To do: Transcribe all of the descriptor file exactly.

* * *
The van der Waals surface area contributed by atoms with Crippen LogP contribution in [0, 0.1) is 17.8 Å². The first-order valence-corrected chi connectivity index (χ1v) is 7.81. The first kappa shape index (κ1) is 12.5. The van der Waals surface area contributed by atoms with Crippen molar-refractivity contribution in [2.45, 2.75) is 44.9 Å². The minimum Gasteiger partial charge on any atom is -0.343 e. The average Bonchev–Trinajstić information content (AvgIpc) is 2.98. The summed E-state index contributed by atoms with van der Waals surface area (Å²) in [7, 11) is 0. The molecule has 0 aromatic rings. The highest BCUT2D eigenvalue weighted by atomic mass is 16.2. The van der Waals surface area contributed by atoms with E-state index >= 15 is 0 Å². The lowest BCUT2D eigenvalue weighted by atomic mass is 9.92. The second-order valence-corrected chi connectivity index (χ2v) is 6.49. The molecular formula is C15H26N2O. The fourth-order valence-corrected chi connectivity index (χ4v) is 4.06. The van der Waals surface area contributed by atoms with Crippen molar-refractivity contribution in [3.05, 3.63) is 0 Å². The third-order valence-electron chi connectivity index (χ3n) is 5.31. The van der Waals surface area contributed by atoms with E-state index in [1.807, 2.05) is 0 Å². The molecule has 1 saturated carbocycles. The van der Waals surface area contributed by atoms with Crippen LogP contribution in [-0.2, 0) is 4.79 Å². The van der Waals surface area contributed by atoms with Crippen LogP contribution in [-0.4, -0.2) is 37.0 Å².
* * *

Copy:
The van der Waals surface area contributed by atoms with Crippen LogP contribution in [0, 0.1) is 17.8 Å². The first-order valence-corrected chi connectivity index (χ1v) is 7.81. The first kappa shape index (κ1) is 12.5. The van der Waals surface area contributed by atoms with Crippen molar-refractivity contribution in [2.45, 2.75) is 44.9 Å². The minimum Gasteiger partial charge on any atom is -0.343 e. The average Bonchev–Trinajstić information content (AvgIpc) is 2.98. The summed E-state index contributed by atoms with van der Waals surface area (Å²) in [7, 11) is 0. The molecule has 0 aromatic rings. The highest BCUT2D eigenvalue weighted by atomic mass is 16.2. The van der Waals surface area contributed by atoms with E-state index >= 15 is 0 Å². The lowest BCUT2D eigenvalue weighted by atomic mass is 9.92. The second-order valence-corrected chi connectivity index (χ2v) is 6.49. The molecular formula is C15H26N2O. The fourth-order valence-corrected chi connectivity index (χ4v) is 4.06. The van der Waals surface area contributed by atoms with Crippen molar-refractivity contribution in [3.05, 3.63) is 0 Å². The third-order valence-electron chi connectivity index (χ3n) is 5.31. The van der Waals surface area contributed by atoms with E-state index in [1.807, 2.05) is 0 Å². The molecule has 1 saturated carbocycles. The van der Waals surface area contributed by atoms with Crippen LogP contribution in [-0.2, 0) is 4.79 Å². The van der Waals surface area contributed by atoms with Crippen LogP contribution in [-0.4, -0.2) is 37.0 Å².